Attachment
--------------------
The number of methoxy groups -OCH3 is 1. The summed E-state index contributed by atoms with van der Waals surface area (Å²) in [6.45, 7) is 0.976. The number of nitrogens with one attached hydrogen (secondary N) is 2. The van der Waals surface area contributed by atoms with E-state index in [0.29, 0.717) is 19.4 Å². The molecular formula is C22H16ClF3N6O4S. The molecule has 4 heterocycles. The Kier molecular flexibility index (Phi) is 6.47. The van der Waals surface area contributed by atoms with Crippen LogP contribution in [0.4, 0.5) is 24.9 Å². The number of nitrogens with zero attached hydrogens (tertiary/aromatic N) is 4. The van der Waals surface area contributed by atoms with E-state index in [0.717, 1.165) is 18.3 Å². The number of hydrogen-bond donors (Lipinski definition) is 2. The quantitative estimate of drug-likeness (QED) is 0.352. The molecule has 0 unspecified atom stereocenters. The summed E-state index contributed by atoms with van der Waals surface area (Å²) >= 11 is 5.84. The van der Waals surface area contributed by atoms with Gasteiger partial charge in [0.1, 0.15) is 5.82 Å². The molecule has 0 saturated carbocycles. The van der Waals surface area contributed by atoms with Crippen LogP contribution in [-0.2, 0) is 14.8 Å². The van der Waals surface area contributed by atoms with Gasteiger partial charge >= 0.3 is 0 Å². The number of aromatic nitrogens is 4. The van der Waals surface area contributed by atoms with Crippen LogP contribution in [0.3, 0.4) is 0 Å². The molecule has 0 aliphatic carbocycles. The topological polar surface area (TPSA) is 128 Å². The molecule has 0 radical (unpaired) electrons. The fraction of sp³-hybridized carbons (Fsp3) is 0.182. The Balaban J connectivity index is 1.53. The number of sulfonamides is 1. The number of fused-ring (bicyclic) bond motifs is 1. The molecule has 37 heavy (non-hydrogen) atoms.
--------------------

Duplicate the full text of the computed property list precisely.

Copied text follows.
The number of methoxy groups -OCH3 is 1. The summed E-state index contributed by atoms with van der Waals surface area (Å²) in [6.45, 7) is 0.976. The number of nitrogens with one attached hydrogen (secondary N) is 2. The van der Waals surface area contributed by atoms with E-state index in [0.29, 0.717) is 19.4 Å². The molecular formula is C22H16ClF3N6O4S. The molecule has 4 heterocycles. The Kier molecular flexibility index (Phi) is 6.47. The van der Waals surface area contributed by atoms with Crippen LogP contribution in [0.4, 0.5) is 24.9 Å². The number of nitrogens with zero attached hydrogens (tertiary/aromatic N) is 4. The van der Waals surface area contributed by atoms with E-state index in [0.717, 1.165) is 18.3 Å². The number of hydrogen-bond donors (Lipinski definition) is 2. The quantitative estimate of drug-likeness (QED) is 0.352. The molecule has 0 unspecified atom stereocenters. The summed E-state index contributed by atoms with van der Waals surface area (Å²) >= 11 is 5.84. The van der Waals surface area contributed by atoms with Gasteiger partial charge in [0.1, 0.15) is 5.82 Å². The molecule has 0 saturated carbocycles. The van der Waals surface area contributed by atoms with Crippen LogP contribution in [-0.2, 0) is 14.8 Å². The van der Waals surface area contributed by atoms with Gasteiger partial charge >= 0.3 is 0 Å². The number of aromatic nitrogens is 4. The van der Waals surface area contributed by atoms with Crippen LogP contribution in [0.3, 0.4) is 0 Å². The molecule has 0 aliphatic carbocycles. The topological polar surface area (TPSA) is 128 Å². The molecule has 0 radical (unpaired) electrons. The fraction of sp³-hybridized carbons (Fsp3) is 0.182. The Balaban J connectivity index is 1.53. The number of sulfonamides is 1. The number of fused-ring (bicyclic) bond motifs is 1. The molecule has 37 heavy (non-hydrogen) atoms.